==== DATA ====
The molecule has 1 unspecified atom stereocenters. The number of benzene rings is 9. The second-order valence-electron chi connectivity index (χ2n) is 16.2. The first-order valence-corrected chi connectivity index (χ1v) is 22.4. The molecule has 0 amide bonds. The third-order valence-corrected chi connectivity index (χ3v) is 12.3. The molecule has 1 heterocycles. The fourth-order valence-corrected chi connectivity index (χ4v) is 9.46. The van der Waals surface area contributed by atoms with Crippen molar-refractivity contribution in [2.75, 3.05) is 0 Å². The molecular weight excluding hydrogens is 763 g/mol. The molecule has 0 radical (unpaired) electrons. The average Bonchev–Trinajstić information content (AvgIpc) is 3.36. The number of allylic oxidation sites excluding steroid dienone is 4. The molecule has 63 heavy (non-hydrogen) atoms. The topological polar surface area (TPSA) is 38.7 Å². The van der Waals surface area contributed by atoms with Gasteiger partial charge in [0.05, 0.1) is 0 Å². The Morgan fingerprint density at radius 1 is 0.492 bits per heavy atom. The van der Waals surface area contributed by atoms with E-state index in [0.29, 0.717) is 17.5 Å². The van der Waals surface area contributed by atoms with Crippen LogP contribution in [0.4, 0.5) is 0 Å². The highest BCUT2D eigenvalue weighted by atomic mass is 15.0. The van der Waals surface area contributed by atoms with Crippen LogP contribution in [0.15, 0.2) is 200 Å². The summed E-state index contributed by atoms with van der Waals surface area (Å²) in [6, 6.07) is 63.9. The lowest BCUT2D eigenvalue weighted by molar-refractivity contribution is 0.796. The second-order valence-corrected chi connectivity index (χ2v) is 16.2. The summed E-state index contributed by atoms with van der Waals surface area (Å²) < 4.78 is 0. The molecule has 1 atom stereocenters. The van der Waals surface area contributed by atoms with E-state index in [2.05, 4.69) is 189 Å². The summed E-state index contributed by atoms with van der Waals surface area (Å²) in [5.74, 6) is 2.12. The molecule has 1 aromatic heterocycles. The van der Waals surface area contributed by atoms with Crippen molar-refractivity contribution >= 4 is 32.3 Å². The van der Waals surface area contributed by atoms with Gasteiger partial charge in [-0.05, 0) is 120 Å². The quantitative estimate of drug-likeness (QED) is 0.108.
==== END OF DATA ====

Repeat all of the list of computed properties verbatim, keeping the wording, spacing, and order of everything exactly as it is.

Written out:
The molecule has 1 unspecified atom stereocenters. The number of benzene rings is 9. The second-order valence-electron chi connectivity index (χ2n) is 16.2. The first-order valence-corrected chi connectivity index (χ1v) is 22.4. The molecule has 0 amide bonds. The third-order valence-corrected chi connectivity index (χ3v) is 12.3. The molecule has 1 heterocycles. The fourth-order valence-corrected chi connectivity index (χ4v) is 9.46. The van der Waals surface area contributed by atoms with Crippen molar-refractivity contribution in [2.75, 3.05) is 0 Å². The molecular weight excluding hydrogens is 763 g/mol. The molecule has 0 radical (unpaired) electrons. The average Bonchev–Trinajstić information content (AvgIpc) is 3.36. The number of allylic oxidation sites excluding steroid dienone is 4. The molecule has 63 heavy (non-hydrogen) atoms. The topological polar surface area (TPSA) is 38.7 Å². The van der Waals surface area contributed by atoms with Gasteiger partial charge in [0.05, 0.1) is 0 Å². The Morgan fingerprint density at radius 1 is 0.492 bits per heavy atom. The van der Waals surface area contributed by atoms with E-state index in [0.29, 0.717) is 17.5 Å². The van der Waals surface area contributed by atoms with Crippen LogP contribution in [0.4, 0.5) is 0 Å². The highest BCUT2D eigenvalue weighted by atomic mass is 15.0. The van der Waals surface area contributed by atoms with Crippen LogP contribution in [0.15, 0.2) is 200 Å². The summed E-state index contributed by atoms with van der Waals surface area (Å²) in [6, 6.07) is 63.9. The lowest BCUT2D eigenvalue weighted by molar-refractivity contribution is 0.796. The second-order valence-corrected chi connectivity index (χ2v) is 16.2. The summed E-state index contributed by atoms with van der Waals surface area (Å²) < 4.78 is 0. The molecule has 1 atom stereocenters. The van der Waals surface area contributed by atoms with E-state index in [2.05, 4.69) is 189 Å². The summed E-state index contributed by atoms with van der Waals surface area (Å²) in [5.74, 6) is 2.12. The molecule has 1 aromatic heterocycles. The van der Waals surface area contributed by atoms with Crippen molar-refractivity contribution >= 4 is 32.3 Å². The van der Waals surface area contributed by atoms with Gasteiger partial charge in [-0.05, 0) is 120 Å². The quantitative estimate of drug-likeness (QED) is 0.108.